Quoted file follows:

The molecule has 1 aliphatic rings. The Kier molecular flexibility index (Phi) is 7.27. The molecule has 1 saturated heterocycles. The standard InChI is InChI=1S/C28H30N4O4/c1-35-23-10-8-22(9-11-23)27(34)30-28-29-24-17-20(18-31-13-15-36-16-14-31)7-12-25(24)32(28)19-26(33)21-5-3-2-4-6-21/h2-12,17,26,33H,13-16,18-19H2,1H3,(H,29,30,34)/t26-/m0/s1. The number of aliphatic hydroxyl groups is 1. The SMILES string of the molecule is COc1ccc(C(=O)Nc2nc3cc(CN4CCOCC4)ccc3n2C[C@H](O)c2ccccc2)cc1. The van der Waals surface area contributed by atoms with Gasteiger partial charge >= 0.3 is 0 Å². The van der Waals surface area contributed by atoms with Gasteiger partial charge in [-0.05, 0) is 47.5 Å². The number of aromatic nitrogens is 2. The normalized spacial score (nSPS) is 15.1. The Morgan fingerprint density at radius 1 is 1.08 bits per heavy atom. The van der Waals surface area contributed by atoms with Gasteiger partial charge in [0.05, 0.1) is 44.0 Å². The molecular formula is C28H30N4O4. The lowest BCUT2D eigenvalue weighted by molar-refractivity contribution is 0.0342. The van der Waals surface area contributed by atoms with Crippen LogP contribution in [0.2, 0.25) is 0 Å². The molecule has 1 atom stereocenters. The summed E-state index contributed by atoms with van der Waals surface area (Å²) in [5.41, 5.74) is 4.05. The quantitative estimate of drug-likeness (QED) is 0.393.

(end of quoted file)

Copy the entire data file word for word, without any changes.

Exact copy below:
The molecule has 1 aliphatic rings. The Kier molecular flexibility index (Phi) is 7.27. The molecule has 1 saturated heterocycles. The standard InChI is InChI=1S/C28H30N4O4/c1-35-23-10-8-22(9-11-23)27(34)30-28-29-24-17-20(18-31-13-15-36-16-14-31)7-12-25(24)32(28)19-26(33)21-5-3-2-4-6-21/h2-12,17,26,33H,13-16,18-19H2,1H3,(H,29,30,34)/t26-/m0/s1. The number of aliphatic hydroxyl groups is 1. The SMILES string of the molecule is COc1ccc(C(=O)Nc2nc3cc(CN4CCOCC4)ccc3n2C[C@H](O)c2ccccc2)cc1. The van der Waals surface area contributed by atoms with Gasteiger partial charge >= 0.3 is 0 Å². The van der Waals surface area contributed by atoms with Gasteiger partial charge in [-0.05, 0) is 47.5 Å². The number of aromatic nitrogens is 2. The normalized spacial score (nSPS) is 15.1. The Morgan fingerprint density at radius 1 is 1.08 bits per heavy atom. The van der Waals surface area contributed by atoms with Gasteiger partial charge in [0.05, 0.1) is 44.0 Å². The molecular formula is C28H30N4O4. The lowest BCUT2D eigenvalue weighted by molar-refractivity contribution is 0.0342. The van der Waals surface area contributed by atoms with Crippen LogP contribution in [0.2, 0.25) is 0 Å². The molecule has 1 atom stereocenters. The summed E-state index contributed by atoms with van der Waals surface area (Å²) in [5.41, 5.74) is 4.05. The quantitative estimate of drug-likeness (QED) is 0.393.